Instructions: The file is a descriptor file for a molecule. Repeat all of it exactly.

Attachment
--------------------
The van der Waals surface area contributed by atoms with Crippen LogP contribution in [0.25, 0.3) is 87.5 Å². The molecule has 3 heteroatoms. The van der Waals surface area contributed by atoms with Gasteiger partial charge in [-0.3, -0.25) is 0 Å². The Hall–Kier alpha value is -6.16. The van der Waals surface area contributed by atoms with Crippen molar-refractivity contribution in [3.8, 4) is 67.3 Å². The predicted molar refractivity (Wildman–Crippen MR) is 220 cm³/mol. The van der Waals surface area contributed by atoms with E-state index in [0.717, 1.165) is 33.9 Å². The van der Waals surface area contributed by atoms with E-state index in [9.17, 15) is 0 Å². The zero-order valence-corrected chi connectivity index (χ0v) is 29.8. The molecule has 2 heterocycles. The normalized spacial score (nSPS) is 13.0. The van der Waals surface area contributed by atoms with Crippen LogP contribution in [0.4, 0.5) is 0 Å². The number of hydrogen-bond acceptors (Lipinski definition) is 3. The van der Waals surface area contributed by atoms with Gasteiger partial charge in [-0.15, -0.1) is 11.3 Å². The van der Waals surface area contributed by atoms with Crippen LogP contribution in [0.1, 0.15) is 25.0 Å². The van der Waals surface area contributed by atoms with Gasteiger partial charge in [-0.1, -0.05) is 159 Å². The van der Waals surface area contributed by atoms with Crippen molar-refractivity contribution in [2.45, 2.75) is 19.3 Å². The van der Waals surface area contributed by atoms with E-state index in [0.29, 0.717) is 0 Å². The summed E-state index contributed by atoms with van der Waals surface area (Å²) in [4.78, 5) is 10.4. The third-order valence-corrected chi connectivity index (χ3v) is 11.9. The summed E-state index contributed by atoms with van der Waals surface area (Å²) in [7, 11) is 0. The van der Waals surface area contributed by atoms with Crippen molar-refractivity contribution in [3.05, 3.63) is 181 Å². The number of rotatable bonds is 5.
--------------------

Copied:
The van der Waals surface area contributed by atoms with Crippen LogP contribution in [0.25, 0.3) is 87.5 Å². The molecule has 3 heteroatoms. The van der Waals surface area contributed by atoms with Gasteiger partial charge in [-0.3, -0.25) is 0 Å². The Hall–Kier alpha value is -6.16. The van der Waals surface area contributed by atoms with Crippen molar-refractivity contribution in [3.8, 4) is 67.3 Å². The predicted molar refractivity (Wildman–Crippen MR) is 220 cm³/mol. The van der Waals surface area contributed by atoms with E-state index in [0.717, 1.165) is 33.9 Å². The van der Waals surface area contributed by atoms with E-state index in [9.17, 15) is 0 Å². The zero-order valence-corrected chi connectivity index (χ0v) is 29.8. The molecule has 2 heterocycles. The normalized spacial score (nSPS) is 13.0. The van der Waals surface area contributed by atoms with Crippen LogP contribution in [0.4, 0.5) is 0 Å². The number of hydrogen-bond acceptors (Lipinski definition) is 3. The van der Waals surface area contributed by atoms with Gasteiger partial charge in [-0.15, -0.1) is 11.3 Å². The van der Waals surface area contributed by atoms with Crippen LogP contribution in [0.1, 0.15) is 25.0 Å². The van der Waals surface area contributed by atoms with Gasteiger partial charge in [-0.1, -0.05) is 159 Å². The van der Waals surface area contributed by atoms with Crippen molar-refractivity contribution in [2.45, 2.75) is 19.3 Å². The van der Waals surface area contributed by atoms with E-state index in [0.29, 0.717) is 0 Å². The summed E-state index contributed by atoms with van der Waals surface area (Å²) in [4.78, 5) is 10.4. The third-order valence-corrected chi connectivity index (χ3v) is 11.9. The summed E-state index contributed by atoms with van der Waals surface area (Å²) in [7, 11) is 0. The van der Waals surface area contributed by atoms with Crippen molar-refractivity contribution in [3.05, 3.63) is 181 Å². The number of rotatable bonds is 5.